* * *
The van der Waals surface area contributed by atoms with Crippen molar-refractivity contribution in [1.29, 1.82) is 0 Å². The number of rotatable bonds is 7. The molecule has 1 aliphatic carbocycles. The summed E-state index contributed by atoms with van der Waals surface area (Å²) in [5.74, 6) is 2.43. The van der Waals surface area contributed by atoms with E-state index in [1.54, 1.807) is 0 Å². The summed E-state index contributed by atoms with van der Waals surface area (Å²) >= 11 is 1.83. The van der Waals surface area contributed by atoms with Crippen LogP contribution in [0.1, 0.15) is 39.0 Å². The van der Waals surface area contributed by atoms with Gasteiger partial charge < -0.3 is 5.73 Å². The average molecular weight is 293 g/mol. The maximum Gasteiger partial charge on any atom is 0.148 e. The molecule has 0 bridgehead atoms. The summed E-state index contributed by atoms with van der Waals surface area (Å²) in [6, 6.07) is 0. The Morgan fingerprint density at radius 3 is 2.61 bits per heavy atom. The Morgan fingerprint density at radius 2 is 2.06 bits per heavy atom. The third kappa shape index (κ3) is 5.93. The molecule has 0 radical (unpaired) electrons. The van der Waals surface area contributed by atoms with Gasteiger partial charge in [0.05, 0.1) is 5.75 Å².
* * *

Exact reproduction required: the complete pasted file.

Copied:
The van der Waals surface area contributed by atoms with Crippen molar-refractivity contribution in [1.29, 1.82) is 0 Å². The number of rotatable bonds is 7. The molecule has 1 aliphatic carbocycles. The summed E-state index contributed by atoms with van der Waals surface area (Å²) in [5.74, 6) is 2.43. The van der Waals surface area contributed by atoms with E-state index in [1.54, 1.807) is 0 Å². The summed E-state index contributed by atoms with van der Waals surface area (Å²) >= 11 is 1.83. The van der Waals surface area contributed by atoms with Crippen LogP contribution in [0.1, 0.15) is 39.0 Å². The van der Waals surface area contributed by atoms with Gasteiger partial charge < -0.3 is 5.73 Å². The average molecular weight is 293 g/mol. The maximum Gasteiger partial charge on any atom is 0.148 e. The molecule has 0 bridgehead atoms. The summed E-state index contributed by atoms with van der Waals surface area (Å²) in [6, 6.07) is 0. The Morgan fingerprint density at radius 3 is 2.61 bits per heavy atom. The Morgan fingerprint density at radius 2 is 2.06 bits per heavy atom. The third kappa shape index (κ3) is 5.93. The molecule has 0 radical (unpaired) electrons. The van der Waals surface area contributed by atoms with Gasteiger partial charge in [0.05, 0.1) is 5.75 Å².